Icons are a common element in user interfaces, designed to provide a visual representation of a specific action or concept. While they can be useful for quickly conveying information, the use of icons can also have negative effects on user experience.
There is so much craft to be inspired by in this new ad for the Apple Homepod. directed by Spike Jonze, featuring FKA Twigs, and a new track by Anderson .Paak. If only homes could be responsive too.
Take a look at the making-of video (6:48).
There’s a new breed of sensor coming out – they measure the chemical composition of things using photon spectrometry, and these example applications from crowd-sourcing platforms show that there are countless amazing applications for these, in conjunction with smartphone apps.
This is the SCiO
Let’s have a look at best design practices for integrating user reviews and comments into your website.
There are many online services that seek users’ opinions to help other visitors make decisions. Sometimes this is a simple quantitative rating, as seen on Rotten Tomatoes with their average audience scores, or on Open Rice here in Hong Kong. It could be as simple as the ‘thumbs up’ or ‘thumbs down’ on YouTube or the ‘like’ button on Facebook. Other times user prose is solicited in the form of comment, forum replies, or reviews. Sometimes the user opinion extends to the judgement of other people’s comments. Witness YouTube comments being hidden for having too many negative marks, or the ordering of answers on Yahoo Answers or Quora by ‘most upvoted’.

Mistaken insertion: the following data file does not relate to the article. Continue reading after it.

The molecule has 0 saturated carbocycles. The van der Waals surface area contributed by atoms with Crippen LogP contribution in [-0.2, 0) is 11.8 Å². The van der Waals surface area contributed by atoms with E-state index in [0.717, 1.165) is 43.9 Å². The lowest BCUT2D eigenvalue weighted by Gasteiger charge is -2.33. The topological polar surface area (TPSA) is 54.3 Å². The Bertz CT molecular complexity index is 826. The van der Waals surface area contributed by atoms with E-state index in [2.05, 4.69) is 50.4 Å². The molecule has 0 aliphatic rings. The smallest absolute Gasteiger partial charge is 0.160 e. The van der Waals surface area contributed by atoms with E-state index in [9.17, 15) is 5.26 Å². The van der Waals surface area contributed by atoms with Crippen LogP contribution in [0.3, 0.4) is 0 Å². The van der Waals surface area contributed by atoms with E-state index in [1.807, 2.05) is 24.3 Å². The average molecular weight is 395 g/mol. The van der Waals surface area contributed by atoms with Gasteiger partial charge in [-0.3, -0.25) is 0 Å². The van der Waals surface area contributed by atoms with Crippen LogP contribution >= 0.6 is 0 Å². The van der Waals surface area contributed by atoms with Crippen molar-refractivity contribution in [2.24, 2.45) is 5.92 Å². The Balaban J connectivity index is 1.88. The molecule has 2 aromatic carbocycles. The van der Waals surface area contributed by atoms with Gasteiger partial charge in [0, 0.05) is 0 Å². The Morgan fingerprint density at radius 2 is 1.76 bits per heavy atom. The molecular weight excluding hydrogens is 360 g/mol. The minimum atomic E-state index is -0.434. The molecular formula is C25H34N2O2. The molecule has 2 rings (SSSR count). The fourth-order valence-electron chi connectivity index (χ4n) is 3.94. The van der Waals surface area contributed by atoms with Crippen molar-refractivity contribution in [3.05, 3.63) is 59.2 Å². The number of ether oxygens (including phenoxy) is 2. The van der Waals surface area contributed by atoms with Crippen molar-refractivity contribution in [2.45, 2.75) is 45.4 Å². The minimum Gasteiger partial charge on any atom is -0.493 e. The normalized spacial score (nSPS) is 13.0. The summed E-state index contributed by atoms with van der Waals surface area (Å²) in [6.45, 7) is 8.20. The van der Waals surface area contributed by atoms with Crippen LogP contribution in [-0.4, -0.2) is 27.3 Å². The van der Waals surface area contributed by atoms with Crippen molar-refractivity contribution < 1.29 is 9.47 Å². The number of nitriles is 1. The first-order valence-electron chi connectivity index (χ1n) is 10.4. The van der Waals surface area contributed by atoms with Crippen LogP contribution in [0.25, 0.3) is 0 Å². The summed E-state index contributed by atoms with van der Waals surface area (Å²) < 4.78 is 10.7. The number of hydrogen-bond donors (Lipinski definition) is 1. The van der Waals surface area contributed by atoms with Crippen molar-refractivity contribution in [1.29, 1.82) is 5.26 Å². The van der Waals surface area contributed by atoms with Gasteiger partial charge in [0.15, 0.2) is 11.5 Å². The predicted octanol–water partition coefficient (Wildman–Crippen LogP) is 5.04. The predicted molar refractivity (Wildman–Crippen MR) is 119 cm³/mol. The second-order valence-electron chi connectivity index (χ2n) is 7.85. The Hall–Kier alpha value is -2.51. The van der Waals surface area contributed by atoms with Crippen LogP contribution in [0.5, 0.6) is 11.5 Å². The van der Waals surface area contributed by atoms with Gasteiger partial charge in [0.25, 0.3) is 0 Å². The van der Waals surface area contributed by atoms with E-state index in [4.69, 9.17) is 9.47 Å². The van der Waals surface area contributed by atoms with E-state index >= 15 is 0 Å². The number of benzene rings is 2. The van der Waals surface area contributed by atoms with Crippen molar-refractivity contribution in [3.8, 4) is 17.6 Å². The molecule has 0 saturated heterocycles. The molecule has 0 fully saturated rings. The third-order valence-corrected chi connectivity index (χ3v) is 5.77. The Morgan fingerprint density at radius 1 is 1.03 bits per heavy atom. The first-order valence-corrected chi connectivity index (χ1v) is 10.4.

There is undoubtedly a value to user interaction. TripAdvisor is built on the concept, and a quick look at YouTube ‘likes’ is a great indicator of video quality or relevance. But cheating the system is often possible, and a discerning interweb-surfer will remember to proceed with caution and truckloads of salt.
How do we create trust in the user-generated content on our websites?
In Hong Kong, there are many examples where a popular website or business decides to release an app. In this sense, ‘app’ is short-hand for a native application; a downloadable thing that creates an icon on your homescreen, be it on an Apple mobile device (iPhone, iPad, and iTouch), or on an Android, BlackBerry, Nokia, or Windows device.
But there is another type of ‘app’. It’s called a web application, or web-app for short. In this context it usually refers to a website that, one way or another, works well on mobile devices. And it’s usually the better option.
Forgive me Hong Kong, but we are generally a little backward when it comes to this sort of thing. Let me reveal a little secret: most websites do not need a native app. Let me explain.